The decision to deploy proprietary, rather than open source security solutions (OSS), is often influenced by some commonly held perceptions.
Many IT professionals can’t seem to shake off the belief that OSS is inherently risky unreliable and complex. I am going to examine the most common of these perceptions to highlight how the facts are very often the exact opposite to what people believe.
Open source critics often doubt the stability of the platforms. The number and frequency of patches that OSS products need to stay secure is high and rapid.
However, the fast flowing evolution inherent to open source products means that potential vulnerabilities and design flaws are uncovered faster than in programs built on proprietary code, which typically have fewer developers – all of who are restricted in working to defined development objectives and timescales.
When commercial security vendors integrate OSS products into their solutions they ensure that all components are updated via automated processes so the fast pace of change is delivered to the end-user seamlessly and is not a burden on IT departments.
Businesses are also put off paying hard cash for an OSS solution, believing that as it can be downloaded for free, it’s pretty cheeky of the OSS vendors to charge. It’s true that OSS can be downloaded for free but businesses need to be aware of what the free product fail to include.
Intuitive GUIs, redundancy, failover, auditing, reporting, and other similar capabilities tend to be overlooked by open-source developers, who focus on technical challenges rather than business ones. Companies that commercialise OSS, add value with documentation, guides, interfaces and interoperability, providing users with the best of OSS and proprietary software worlds.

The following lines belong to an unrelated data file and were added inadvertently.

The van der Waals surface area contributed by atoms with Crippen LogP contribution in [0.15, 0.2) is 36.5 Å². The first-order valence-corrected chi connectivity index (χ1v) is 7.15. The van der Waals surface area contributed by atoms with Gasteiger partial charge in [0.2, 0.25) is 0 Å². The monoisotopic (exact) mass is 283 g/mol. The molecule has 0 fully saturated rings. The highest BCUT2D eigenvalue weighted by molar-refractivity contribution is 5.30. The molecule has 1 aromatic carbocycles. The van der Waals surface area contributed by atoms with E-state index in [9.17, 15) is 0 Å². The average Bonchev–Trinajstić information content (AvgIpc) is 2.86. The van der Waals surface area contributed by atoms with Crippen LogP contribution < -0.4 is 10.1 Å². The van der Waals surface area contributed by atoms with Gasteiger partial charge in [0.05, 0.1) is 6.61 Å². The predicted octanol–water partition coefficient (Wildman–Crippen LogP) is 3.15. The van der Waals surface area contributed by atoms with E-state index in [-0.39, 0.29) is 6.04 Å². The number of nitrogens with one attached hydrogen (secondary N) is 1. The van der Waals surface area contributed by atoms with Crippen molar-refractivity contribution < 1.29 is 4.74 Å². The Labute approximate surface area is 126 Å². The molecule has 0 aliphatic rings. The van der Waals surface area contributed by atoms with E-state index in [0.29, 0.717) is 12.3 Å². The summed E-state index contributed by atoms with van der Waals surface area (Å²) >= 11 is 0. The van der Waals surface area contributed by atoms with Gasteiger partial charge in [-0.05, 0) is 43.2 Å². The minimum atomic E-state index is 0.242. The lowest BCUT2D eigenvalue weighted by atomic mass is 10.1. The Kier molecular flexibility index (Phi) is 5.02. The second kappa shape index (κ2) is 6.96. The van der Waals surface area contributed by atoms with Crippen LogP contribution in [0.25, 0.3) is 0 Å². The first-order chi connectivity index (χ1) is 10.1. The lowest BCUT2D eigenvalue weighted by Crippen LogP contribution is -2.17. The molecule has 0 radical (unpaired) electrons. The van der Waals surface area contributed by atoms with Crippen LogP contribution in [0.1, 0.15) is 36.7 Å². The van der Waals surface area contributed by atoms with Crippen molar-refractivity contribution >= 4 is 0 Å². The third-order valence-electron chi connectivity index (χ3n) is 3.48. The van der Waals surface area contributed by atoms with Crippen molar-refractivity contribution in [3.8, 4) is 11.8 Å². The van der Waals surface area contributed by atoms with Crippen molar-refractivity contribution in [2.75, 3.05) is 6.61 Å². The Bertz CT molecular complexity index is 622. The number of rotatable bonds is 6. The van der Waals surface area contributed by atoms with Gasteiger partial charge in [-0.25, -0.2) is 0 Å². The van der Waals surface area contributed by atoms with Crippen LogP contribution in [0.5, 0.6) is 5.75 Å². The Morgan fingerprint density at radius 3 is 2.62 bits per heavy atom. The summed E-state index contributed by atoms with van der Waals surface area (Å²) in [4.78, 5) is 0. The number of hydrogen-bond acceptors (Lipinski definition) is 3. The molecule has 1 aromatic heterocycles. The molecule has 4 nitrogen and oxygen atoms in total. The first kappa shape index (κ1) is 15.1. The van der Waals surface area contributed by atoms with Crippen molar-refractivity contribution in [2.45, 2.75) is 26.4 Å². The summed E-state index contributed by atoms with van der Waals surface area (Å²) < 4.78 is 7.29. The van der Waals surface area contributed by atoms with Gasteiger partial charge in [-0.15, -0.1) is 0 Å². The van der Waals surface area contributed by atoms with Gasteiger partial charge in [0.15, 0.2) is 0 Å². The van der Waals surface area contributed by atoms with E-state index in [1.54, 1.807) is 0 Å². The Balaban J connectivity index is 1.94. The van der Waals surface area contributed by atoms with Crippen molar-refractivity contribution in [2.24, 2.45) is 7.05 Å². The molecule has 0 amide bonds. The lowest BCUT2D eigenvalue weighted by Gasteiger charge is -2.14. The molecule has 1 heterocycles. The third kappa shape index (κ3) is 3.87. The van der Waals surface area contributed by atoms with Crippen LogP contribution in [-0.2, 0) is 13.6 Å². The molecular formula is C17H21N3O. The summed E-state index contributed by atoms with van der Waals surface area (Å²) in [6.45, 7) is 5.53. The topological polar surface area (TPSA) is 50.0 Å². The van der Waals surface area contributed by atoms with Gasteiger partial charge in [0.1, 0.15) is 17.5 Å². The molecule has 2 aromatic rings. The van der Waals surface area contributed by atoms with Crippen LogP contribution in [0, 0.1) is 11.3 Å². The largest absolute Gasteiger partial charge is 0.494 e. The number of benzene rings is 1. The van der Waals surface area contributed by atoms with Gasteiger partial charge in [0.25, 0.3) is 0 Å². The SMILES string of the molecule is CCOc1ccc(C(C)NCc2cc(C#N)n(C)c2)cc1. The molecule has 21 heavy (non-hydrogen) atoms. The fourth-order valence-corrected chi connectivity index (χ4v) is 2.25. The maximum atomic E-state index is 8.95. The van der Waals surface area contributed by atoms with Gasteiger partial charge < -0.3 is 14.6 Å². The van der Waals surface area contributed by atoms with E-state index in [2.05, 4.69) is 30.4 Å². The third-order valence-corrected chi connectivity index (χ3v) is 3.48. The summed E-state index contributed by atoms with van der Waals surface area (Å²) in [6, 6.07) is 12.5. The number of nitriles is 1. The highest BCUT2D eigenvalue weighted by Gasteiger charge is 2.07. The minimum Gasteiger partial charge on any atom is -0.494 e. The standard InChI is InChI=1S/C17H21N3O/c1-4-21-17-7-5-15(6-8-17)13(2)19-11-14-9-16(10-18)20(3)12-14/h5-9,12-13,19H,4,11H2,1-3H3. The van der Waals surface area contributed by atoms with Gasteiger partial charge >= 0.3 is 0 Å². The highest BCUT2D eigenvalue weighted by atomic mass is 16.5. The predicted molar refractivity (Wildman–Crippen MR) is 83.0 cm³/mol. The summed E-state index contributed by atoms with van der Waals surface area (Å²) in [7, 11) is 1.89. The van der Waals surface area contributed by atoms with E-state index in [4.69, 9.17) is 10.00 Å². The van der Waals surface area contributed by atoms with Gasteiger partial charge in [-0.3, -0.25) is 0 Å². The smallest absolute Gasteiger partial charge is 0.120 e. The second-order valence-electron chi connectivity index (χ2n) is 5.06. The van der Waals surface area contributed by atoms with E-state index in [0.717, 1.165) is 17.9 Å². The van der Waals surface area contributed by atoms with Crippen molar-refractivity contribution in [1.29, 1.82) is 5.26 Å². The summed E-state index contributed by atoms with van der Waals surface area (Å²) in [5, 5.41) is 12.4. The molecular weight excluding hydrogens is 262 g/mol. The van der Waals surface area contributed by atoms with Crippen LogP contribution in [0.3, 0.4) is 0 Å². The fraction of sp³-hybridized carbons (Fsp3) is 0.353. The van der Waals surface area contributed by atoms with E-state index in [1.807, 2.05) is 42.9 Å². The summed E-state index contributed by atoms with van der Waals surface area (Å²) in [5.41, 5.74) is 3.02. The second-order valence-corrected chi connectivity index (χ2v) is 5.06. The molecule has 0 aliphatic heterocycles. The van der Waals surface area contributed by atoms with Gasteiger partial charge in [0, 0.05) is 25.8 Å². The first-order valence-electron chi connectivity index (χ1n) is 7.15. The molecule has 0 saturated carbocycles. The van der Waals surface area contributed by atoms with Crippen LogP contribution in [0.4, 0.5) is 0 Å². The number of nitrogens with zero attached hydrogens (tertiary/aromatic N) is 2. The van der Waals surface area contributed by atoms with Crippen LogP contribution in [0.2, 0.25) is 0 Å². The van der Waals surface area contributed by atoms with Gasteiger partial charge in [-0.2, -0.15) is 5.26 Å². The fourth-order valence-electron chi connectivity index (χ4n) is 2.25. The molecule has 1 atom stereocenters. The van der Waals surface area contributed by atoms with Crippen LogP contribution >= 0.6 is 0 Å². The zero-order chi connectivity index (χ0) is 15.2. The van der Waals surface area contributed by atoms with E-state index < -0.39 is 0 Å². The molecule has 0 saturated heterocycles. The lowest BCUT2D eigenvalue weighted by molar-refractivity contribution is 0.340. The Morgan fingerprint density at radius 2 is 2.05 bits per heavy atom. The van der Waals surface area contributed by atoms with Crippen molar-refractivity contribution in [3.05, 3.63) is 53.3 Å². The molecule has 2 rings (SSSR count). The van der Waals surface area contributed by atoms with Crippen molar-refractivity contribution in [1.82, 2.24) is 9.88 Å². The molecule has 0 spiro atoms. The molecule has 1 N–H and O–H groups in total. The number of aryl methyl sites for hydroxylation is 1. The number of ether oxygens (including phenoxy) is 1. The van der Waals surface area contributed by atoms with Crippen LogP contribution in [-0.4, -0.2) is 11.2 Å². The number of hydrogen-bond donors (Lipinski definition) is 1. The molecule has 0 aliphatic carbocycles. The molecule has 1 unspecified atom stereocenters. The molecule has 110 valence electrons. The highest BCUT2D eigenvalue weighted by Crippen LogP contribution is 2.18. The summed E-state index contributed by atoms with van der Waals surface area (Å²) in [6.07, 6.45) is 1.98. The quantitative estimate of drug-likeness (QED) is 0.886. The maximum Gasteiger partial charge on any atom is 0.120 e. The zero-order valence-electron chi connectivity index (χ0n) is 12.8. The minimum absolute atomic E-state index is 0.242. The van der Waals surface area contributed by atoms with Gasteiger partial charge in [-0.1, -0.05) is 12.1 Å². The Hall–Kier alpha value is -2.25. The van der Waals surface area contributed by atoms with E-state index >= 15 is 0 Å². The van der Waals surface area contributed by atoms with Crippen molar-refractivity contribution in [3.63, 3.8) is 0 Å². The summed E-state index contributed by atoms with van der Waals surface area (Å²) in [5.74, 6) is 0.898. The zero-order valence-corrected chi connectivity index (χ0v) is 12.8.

OSS projects are viewed as adding complexity into the IT infrastructure but they are no more complex than proprietary solutions. The standard shrink-wrap proprietary products don’t guarantee interoperability with competing products.
Additionally, to secure features not available in its products, propriety vendors will just point customers to equally expensive partner solutions. These layers add complexity to the IT infrastructure and present multiple points of failure.
A mixed-source solution, blending open source with the proprietary code of a commercial open-source vendor, gives organisations the flexibility to change security policies without fear of breaking contracts and voiding warrantees while avoiding interoperability issues.
Vendors are often criticised for taking from the OSS community but not giving anything back. Some even question the legality of charging money for products based on the work of others. This myth comes from a misunderstanding of open source licenses.
The most common open source licensing, the GPL, states vendors are free to distribute and sell OSS if they follow the rules of the license and add value. Vendors not only harness existing projects and code-bases in order to build solutions, but also add value by offering features, performance improvements and financial support.
Like Chinese whispers, myths surrounding OSS have become distorted over time. The open-source community has created remarkable tools, but as the community focuses more on creation than marketing, end-user awareness suffers.
Mixed-source security solutions give customers the best of both worlds – the low cost and reliability of open source and the technical support, training, and user-friendly interfaces of proprietary products. OSS security is no longer just a tool for the technology obsessive.